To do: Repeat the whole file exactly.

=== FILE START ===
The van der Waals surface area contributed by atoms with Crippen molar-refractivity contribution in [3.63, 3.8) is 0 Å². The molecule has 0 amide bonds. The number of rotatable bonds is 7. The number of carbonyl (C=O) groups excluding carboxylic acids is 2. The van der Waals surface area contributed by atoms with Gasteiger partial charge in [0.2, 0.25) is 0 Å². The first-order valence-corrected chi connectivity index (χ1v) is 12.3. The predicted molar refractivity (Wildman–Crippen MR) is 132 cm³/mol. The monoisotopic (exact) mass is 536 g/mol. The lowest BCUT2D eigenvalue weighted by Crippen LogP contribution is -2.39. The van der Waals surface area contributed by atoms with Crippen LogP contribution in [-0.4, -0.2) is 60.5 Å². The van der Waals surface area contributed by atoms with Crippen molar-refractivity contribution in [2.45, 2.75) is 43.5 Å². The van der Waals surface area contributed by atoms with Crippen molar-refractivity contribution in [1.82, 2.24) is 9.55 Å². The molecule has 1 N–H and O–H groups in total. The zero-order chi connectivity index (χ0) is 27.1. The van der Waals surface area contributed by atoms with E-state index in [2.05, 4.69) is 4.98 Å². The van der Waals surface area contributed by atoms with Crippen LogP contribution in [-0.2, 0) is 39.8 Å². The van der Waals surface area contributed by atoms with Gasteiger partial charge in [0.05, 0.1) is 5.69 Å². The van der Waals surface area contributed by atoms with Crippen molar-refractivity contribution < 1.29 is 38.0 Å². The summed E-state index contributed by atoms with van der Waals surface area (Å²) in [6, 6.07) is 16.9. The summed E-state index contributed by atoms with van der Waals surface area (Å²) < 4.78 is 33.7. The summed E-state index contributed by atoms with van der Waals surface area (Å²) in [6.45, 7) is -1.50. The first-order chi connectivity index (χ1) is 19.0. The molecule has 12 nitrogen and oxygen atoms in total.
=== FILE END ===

The van der Waals surface area contributed by atoms with Crippen molar-refractivity contribution in [3.63, 3.8) is 0 Å². The molecule has 0 amide bonds. The number of rotatable bonds is 7. The number of carbonyl (C=O) groups excluding carboxylic acids is 2. The van der Waals surface area contributed by atoms with Gasteiger partial charge in [0.2, 0.25) is 0 Å². The first-order valence-corrected chi connectivity index (χ1v) is 12.3. The predicted molar refractivity (Wildman–Crippen MR) is 132 cm³/mol. The monoisotopic (exact) mass is 536 g/mol. The lowest BCUT2D eigenvalue weighted by Crippen LogP contribution is -2.39. The van der Waals surface area contributed by atoms with Crippen LogP contribution in [-0.4, -0.2) is 60.5 Å². The van der Waals surface area contributed by atoms with Crippen molar-refractivity contribution in [2.45, 2.75) is 43.5 Å². The van der Waals surface area contributed by atoms with Crippen molar-refractivity contribution in [1.82, 2.24) is 9.55 Å². The molecule has 1 N–H and O–H groups in total. The zero-order chi connectivity index (χ0) is 27.1. The van der Waals surface area contributed by atoms with E-state index in [2.05, 4.69) is 4.98 Å². The van der Waals surface area contributed by atoms with Crippen LogP contribution in [-0.2, 0) is 39.8 Å². The van der Waals surface area contributed by atoms with Gasteiger partial charge in [0.05, 0.1) is 5.69 Å². The van der Waals surface area contributed by atoms with Crippen molar-refractivity contribution < 1.29 is 38.0 Å². The summed E-state index contributed by atoms with van der Waals surface area (Å²) in [6, 6.07) is 16.9. The summed E-state index contributed by atoms with van der Waals surface area (Å²) < 4.78 is 33.7. The summed E-state index contributed by atoms with van der Waals surface area (Å²) in [6.45, 7) is -1.50. The first-order chi connectivity index (χ1) is 19.0. The molecule has 12 nitrogen and oxygen atoms in total.